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Posted on the 27 December 2014 by Jimblack78
WorldsAuthor:  Joe Haldeman

First Publication:  1981, reprinted 2014

Publisher:  Open Road

Source:  NetGalley

Cover #1:  ???

Cover #2:  Peter A. Jones
Cover #3:  John Harris

The 2015 Sci-Fi Experience

Marianne O’Hara grew up on one of the orbital habitats (hollowed out asteroids that are in Earth orbit).  She leaves her home in New New York to travel to “old” New York to finish her education.  She finds herself pulled into an underground group that plans a peaceful revolt against the repressive government.  Things are not as they seem.  Will she help the Revolution?

“You can’t know space unless you were born there.  You can get used to it, maybe.  You can’t love the surface of a planet it you were born in space.  Not even Earth.  Too big and crowded and nothing between you and the sky.  Things drop in straight lines.” (from the beginning of the novel).

Joe Hdoes a masterful job of pulling the reader into the life of the main character.  Through her eyes, we learn what the Earth has become.  America has gone through a Second Revolution.  Nevada has seceded.  While it might not seem particularly oppressive to us, in comparison to her life on the “worlds” Marianne sees a major difference.  Although this was originally published in 1981, it seems like Haldeman was anticipating a post 9/11 world.  The changes that happened to this world are eerily similar to what happened in the U.S. in the aftermath of 9/11.  Haldeman uses her exposure to this world to turn her into a very cynical person.  It is one of the better jobs of writing the growth of a character that I have read in recent times.  The author does not go in depth explaining the history of the future U.S.   Some readers might want to read more about it but I thought that it would have interrupted the flow of the story.  Haldeman chose the better path.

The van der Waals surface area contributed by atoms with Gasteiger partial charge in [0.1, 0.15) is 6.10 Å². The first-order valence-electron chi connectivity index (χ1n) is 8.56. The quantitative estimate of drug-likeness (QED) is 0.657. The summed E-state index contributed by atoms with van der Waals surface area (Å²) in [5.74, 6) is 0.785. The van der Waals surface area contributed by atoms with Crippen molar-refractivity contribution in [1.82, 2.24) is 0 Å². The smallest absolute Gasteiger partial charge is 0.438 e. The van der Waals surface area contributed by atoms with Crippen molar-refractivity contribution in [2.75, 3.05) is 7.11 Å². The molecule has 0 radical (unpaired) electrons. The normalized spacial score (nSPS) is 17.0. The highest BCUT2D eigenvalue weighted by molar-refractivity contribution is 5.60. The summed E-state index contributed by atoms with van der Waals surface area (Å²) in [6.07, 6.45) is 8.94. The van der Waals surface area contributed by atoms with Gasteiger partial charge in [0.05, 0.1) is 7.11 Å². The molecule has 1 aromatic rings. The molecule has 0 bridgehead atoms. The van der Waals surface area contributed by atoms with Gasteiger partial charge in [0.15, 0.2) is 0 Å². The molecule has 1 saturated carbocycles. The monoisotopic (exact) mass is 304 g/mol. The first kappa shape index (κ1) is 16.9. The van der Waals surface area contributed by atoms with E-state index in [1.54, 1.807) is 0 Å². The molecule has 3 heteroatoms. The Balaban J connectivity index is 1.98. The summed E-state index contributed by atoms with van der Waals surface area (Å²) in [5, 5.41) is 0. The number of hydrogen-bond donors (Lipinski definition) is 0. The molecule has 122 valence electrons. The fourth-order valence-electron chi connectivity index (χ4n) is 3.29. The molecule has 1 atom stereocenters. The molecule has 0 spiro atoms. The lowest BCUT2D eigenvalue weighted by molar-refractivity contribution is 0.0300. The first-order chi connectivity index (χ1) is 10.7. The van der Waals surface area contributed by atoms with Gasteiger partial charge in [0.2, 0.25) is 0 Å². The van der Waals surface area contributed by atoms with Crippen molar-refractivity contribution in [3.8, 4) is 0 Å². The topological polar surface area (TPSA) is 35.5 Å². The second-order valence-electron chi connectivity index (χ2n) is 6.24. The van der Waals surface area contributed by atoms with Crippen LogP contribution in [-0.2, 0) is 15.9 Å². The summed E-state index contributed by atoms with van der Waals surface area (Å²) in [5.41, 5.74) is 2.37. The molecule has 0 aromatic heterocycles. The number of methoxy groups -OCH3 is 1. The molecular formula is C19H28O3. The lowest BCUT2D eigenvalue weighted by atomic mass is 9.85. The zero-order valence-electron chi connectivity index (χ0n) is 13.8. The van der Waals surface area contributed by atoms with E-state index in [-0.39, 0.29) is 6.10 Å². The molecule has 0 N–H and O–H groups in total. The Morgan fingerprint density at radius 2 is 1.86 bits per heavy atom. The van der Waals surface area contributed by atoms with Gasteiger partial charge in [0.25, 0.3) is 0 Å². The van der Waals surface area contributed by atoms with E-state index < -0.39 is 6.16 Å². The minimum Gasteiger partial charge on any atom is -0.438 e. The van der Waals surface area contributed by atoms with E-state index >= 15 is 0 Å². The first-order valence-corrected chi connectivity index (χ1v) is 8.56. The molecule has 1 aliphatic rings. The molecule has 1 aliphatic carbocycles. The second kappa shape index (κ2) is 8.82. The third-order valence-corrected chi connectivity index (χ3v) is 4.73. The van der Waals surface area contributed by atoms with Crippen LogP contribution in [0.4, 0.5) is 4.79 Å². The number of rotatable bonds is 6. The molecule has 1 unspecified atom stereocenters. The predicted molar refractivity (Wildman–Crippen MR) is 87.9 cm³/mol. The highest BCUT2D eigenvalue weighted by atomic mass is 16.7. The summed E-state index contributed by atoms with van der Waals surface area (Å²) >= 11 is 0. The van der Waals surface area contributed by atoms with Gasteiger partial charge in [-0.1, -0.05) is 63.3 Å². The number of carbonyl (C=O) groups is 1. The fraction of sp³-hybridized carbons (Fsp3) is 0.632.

The focus of this story is centered around the growing contention between the “worlds” and the Earth.  The “worlds” have discovered a valuable source for materials on the Moon.  The Earth government does not want to see this utilized because it would make the “worlds” less dependent on them.

Highly recommended.  The story continues in a second book.

My first Haldeman reading memories are of his short stories in Analog Science Fiction/Science Fact (especially “Tricentennial”) and one of my favorite books of that time “All My Sins Remembered”.  This book served as a reminder that I need to read more of his work.


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